This does not work:
print((lambda : return None)())
But this does:
print((lambda : None)())
Why?
This does not work:
print((lambda : return None)())
But this does:
print((lambda : None)())
Why?
Because return
is a statement. Lambdas can only contain expressions.
lambda
functions automatically return an expression. They cannot contain statements. return None
is a statement and therefore cannot work. None
is an expression and therefore works.
Lambda can execute only expressions and return result of the executed statement, return is the statement.
Consider using or
and and
operators to short-circuit the result for more flexibility in the values which will be returned by your lambda. See some samples below:
# return result of function f if bool(f(x)) == True otherwise return g(x)
lambda x: f(x) or g(x)
# return result of function g if bool(f(x)) == True otherwise return f(x).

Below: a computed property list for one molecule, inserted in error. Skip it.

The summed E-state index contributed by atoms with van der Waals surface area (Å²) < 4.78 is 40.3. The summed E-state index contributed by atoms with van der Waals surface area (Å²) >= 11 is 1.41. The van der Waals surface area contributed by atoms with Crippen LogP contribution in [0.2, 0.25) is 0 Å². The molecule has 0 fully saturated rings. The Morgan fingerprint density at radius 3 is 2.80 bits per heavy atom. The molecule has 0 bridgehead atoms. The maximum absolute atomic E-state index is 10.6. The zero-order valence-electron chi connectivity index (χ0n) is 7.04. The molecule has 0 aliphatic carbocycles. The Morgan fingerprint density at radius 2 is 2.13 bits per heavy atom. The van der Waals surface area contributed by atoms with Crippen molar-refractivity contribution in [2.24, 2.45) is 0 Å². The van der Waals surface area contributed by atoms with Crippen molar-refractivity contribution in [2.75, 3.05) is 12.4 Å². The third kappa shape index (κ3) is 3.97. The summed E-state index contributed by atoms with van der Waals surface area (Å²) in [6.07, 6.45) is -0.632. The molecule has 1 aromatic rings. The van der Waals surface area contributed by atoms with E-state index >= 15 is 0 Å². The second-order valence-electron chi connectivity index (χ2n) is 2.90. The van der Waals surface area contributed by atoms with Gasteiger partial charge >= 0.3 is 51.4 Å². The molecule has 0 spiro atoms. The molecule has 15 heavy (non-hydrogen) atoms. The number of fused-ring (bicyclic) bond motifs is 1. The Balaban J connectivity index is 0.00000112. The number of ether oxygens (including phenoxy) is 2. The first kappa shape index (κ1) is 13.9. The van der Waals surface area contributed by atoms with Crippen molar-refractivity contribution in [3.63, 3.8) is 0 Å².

lambda x: f(x) and g(x)
because lambda takes a number of parameters and an expression combining these parameters, and creates a small function that returns the value of the expression.
Remember a lambda
can call another function which can in turn return
anything (Even another lambda
)
# Does what you are asking... but not very useful
return_none_lambda = lambda : return_none()
def return_none():
return None
# A more useful example that can return other lambdas to create multipier functions
multiply_by = lambda x : create_multiplier_lambda(x)
def create_multiplier_lambda(x):
return lambda y : x * y
a = multiply_by(4)
b = multiply_by(29)
print(a(2)) # prints 8
print(b(2)) # prints 58